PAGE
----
Today: April 16, 2024

Conan The Barbarian DVD

With the recent trend of rebooting much-loved Arnold Schwarzenegger movies from the 80s/90s, the obvious question to ask is: how do you replace the musclebound movie star?

With the
recent trend of rebooting much-loved Arnold Schwarzenegger movies from the
80s/90s, the obvious question to ask is: how do you replace the musclebound
movie star?
With Predators
and the currently filming Total Recall,
the smart move has been to go the opposite way and cast the weedy Adrien Brody and Colin Farrell respectively. Unfortunately, this isn’t really an
option for this swords ‘n’ sorcery epic that relies on its titular character to
have rippling pectorals and tree-trunk arms.

So we have former Baywatch
beefcake Jason Momoa stepping into
Arnie’s sandals as Conan’s quest goes from enacting personal revenge over the
death of his father to saving his nation’s people from a reign of supernatural
evil. While the 1982 original is now best remembered as the kind of camp
classic that simply cannot be recreated in today’s era of movie-making, at
least the film makes a valiant attempt at making up for this with a bigger
budget spent on spectacular special effects and CGI monsters.

After an exhilarating and bloody opening, in which a young Conan proves
himself worthy as a champion by taking on several enemy warriors and bringing
their severed heads to his proud dad (Perlman),
a conquering adult Conan embarks on a carnage-filled adventure of battles and
witchcraft. The problem is, whereas Arnie’s portrayal of the character was one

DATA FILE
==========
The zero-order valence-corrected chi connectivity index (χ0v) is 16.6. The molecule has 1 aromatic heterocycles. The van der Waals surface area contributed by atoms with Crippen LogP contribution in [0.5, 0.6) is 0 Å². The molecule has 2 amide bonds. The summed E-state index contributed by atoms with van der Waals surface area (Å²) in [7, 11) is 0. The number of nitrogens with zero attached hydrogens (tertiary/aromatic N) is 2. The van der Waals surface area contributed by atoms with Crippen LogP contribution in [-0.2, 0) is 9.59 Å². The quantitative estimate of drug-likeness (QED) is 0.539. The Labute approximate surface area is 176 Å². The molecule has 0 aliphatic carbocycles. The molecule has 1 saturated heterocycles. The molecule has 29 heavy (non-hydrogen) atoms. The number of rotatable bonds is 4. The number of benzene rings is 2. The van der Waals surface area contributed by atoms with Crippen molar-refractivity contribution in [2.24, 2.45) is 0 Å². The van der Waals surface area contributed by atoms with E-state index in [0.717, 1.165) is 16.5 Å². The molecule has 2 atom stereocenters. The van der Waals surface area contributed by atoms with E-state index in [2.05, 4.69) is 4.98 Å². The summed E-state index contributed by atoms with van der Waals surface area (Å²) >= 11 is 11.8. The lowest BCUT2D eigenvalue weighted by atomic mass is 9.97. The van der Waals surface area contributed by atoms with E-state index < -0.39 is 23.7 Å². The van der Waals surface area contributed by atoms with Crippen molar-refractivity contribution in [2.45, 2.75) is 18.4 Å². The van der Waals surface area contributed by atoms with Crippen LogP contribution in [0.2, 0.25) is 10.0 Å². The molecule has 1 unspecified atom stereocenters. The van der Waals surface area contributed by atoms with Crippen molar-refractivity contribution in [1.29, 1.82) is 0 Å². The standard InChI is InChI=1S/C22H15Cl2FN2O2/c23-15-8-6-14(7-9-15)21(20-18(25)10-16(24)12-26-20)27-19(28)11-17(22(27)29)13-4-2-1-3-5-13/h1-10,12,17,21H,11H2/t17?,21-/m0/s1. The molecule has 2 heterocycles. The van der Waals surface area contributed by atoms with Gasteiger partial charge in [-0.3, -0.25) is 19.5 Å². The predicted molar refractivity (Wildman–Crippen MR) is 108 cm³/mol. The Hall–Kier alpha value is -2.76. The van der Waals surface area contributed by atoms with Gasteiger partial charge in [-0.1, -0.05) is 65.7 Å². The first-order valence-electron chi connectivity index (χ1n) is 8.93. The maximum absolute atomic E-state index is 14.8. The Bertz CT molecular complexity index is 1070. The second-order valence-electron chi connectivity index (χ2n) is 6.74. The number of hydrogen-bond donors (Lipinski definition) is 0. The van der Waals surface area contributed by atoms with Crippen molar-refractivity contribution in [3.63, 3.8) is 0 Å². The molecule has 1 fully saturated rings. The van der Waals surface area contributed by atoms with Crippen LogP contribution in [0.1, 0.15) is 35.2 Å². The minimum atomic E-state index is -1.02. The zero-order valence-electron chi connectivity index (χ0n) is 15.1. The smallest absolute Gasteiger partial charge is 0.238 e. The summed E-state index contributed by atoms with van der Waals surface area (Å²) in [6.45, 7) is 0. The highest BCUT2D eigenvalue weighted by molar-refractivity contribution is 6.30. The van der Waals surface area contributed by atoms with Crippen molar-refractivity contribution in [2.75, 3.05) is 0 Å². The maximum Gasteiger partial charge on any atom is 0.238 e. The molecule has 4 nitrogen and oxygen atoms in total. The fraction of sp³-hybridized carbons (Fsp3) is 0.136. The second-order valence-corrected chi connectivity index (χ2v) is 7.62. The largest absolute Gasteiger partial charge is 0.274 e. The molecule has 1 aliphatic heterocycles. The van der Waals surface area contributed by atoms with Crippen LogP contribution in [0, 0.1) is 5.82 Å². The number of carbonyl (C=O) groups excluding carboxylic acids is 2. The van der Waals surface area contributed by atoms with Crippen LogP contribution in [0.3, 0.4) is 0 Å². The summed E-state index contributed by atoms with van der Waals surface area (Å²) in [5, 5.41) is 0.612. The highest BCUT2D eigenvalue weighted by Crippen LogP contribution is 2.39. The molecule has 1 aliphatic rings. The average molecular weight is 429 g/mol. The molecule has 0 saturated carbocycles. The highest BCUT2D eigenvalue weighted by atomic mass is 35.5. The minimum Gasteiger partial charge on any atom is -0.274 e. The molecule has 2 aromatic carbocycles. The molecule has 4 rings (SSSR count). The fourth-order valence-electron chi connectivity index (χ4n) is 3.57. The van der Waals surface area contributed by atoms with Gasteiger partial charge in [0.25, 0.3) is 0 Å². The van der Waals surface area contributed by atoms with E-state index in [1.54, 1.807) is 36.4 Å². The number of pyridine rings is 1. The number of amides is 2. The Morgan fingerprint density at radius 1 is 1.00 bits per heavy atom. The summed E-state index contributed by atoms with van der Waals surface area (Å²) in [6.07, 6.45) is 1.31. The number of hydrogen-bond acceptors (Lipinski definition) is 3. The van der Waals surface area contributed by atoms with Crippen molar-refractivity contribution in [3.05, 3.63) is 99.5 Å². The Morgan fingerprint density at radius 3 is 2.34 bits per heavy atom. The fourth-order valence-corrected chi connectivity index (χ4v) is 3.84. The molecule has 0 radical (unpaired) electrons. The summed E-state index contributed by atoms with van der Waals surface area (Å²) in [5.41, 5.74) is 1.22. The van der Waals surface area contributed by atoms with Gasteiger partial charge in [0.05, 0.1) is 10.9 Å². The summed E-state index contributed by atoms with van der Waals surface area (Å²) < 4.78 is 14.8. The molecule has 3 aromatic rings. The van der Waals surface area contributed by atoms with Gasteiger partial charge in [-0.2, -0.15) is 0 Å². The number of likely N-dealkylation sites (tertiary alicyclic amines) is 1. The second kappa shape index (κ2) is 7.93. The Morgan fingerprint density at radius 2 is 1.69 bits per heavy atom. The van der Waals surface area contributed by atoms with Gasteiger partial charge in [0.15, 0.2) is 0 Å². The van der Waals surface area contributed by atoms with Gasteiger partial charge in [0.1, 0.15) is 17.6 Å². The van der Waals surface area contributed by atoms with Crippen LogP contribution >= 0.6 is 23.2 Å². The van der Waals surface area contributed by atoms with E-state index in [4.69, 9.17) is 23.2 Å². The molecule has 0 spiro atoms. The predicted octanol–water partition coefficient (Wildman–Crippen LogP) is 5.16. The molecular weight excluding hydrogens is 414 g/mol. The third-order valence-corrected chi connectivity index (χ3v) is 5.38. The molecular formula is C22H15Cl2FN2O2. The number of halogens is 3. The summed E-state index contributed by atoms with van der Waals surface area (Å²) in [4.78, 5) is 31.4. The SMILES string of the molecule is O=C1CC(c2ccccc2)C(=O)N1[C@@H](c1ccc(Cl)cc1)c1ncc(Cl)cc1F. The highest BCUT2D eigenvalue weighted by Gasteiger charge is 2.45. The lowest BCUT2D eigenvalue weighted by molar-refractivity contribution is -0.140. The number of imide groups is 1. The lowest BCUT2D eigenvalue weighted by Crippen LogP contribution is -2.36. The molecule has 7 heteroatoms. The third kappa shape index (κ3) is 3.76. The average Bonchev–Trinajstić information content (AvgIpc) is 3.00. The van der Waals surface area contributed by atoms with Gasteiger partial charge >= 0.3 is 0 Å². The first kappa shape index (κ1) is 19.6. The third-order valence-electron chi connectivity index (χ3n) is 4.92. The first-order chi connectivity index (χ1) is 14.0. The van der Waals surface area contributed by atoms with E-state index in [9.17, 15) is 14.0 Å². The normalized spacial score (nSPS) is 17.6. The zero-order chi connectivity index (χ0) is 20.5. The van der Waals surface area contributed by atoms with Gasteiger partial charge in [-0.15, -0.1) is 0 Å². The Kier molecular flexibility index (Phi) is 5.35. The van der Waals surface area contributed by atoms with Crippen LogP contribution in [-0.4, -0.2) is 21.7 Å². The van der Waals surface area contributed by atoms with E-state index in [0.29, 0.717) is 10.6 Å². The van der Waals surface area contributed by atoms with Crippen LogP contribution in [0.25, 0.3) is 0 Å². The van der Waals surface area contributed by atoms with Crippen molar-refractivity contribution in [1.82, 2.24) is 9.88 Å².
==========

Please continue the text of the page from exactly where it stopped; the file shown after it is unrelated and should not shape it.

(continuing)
informed by naivety and wonder, Jason Momoa lacks any kind of personality. As a
result, the sword-swinging antics of this all-brawn meathead soon become
tedious.

However, Stephen Lang’s evil
villain Khalar Zym and his needles-for-nails daughter Marique, played by Rose McGowan, thankfully inject some
much-needed fun into a story that is otherwise as barren as its desert
backdrop. Their over-the-top wickedness and bloodthirsty behaviour is a welcome
contrast to Conan’s characterless conduct and provides the most entertainment
in a film that feels laden down with dramatic vendettas and complex scheming.

Although, of course, there’s the visual spectacle of CGI to keep the
screen popping throughout the film’s duration. Computer-generated fiends are a
pleasing addition to this story, considering the original’s understandable shortage
of big-budget baddies. With sand monster men forming a seemingly unbeatable foe
for Conan, we get treated to some great blockbuster beasts similar to those
from The Mummy and Prince Of Persia: The Sands Of Time. In
a film where most of the action involves running, horses and weapons, at least
these creatures up the ante in selling the supernatural elements of the story.

Overall, the film fails to live up to the original, but then the classic
Conan The Barbarian was always a showcase for the Austrian powerhouse and
future Governator and so remaking the film without him was always going to be a
tricky sell. But, under the circumstances, this film is as good as any
irrefutable Arnie movie without Arnie could possibly be.

Alex Moss Editor

Alex Moss’ obsession with film began the moment he witnessed the Alien burst forth from John Hurt’s stomach. It was perhaps ill-advised to witness this aged 6 but much like the beast within Hurt, he became infected by a parasite called ‘Movies’. Rarely away from his computer or a big screen, as he muses on Cinematic Deities, Alex is “more machine now than man. His mind is twisted and evil”. Email: alex.moss@filmjuice.com

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